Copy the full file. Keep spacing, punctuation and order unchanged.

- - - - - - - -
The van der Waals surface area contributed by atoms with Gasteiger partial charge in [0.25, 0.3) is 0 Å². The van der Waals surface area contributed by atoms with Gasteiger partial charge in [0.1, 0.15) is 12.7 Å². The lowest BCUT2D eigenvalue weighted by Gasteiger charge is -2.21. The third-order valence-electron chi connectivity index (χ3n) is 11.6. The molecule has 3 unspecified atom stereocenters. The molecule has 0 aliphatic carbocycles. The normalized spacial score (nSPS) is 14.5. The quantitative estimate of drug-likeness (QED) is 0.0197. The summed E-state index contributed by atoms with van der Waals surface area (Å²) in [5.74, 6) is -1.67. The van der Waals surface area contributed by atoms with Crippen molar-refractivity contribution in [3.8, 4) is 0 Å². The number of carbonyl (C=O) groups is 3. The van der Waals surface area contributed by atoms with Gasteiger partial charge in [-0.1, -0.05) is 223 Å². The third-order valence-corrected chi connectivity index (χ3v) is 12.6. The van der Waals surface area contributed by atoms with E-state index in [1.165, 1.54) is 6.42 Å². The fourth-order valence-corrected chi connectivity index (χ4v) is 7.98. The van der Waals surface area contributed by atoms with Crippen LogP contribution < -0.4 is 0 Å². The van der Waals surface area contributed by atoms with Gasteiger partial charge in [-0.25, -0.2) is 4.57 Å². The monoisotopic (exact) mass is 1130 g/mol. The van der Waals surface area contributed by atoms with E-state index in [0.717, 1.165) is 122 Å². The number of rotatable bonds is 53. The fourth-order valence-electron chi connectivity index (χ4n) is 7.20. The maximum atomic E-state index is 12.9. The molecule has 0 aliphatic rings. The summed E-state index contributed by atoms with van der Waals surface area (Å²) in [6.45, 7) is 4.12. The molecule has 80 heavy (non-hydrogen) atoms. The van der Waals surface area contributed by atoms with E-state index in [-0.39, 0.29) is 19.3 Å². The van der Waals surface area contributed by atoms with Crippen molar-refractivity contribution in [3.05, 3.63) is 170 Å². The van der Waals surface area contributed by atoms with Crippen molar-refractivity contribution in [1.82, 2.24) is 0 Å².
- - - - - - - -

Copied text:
The van der Waals surface area contributed by atoms with Gasteiger partial charge in [0.25, 0.3) is 0 Å². The van der Waals surface area contributed by atoms with Gasteiger partial charge in [0.1, 0.15) is 12.7 Å². The lowest BCUT2D eigenvalue weighted by Gasteiger charge is -2.21. The third-order valence-electron chi connectivity index (χ3n) is 11.6. The molecule has 3 unspecified atom stereocenters. The molecule has 0 aliphatic carbocycles. The normalized spacial score (nSPS) is 14.5. The quantitative estimate of drug-likeness (QED) is 0.0197. The summed E-state index contributed by atoms with van der Waals surface area (Å²) in [5.74, 6) is -1.67. The van der Waals surface area contributed by atoms with Crippen molar-refractivity contribution in [3.8, 4) is 0 Å². The number of carbonyl (C=O) groups is 3. The van der Waals surface area contributed by atoms with Gasteiger partial charge in [-0.1, -0.05) is 223 Å². The third-order valence-corrected chi connectivity index (χ3v) is 12.6. The van der Waals surface area contributed by atoms with E-state index in [1.165, 1.54) is 6.42 Å². The fourth-order valence-corrected chi connectivity index (χ4v) is 7.98. The van der Waals surface area contributed by atoms with Crippen LogP contribution < -0.4 is 0 Å². The van der Waals surface area contributed by atoms with Gasteiger partial charge in [-0.25, -0.2) is 4.57 Å². The monoisotopic (exact) mass is 1130 g/mol. The van der Waals surface area contributed by atoms with E-state index in [0.717, 1.165) is 122 Å². The number of rotatable bonds is 53. The fourth-order valence-electron chi connectivity index (χ4n) is 7.20. The maximum atomic E-state index is 12.9. The molecule has 0 aliphatic rings. The summed E-state index contributed by atoms with van der Waals surface area (Å²) in [6.45, 7) is 4.12. The molecule has 80 heavy (non-hydrogen) atoms. The van der Waals surface area contributed by atoms with E-state index in [-0.39, 0.29) is 19.3 Å². The van der Waals surface area contributed by atoms with Crippen molar-refractivity contribution in [3.05, 3.63) is 170 Å². The van der Waals surface area contributed by atoms with Crippen molar-refractivity contribution in [1.82, 2.24) is 0 Å².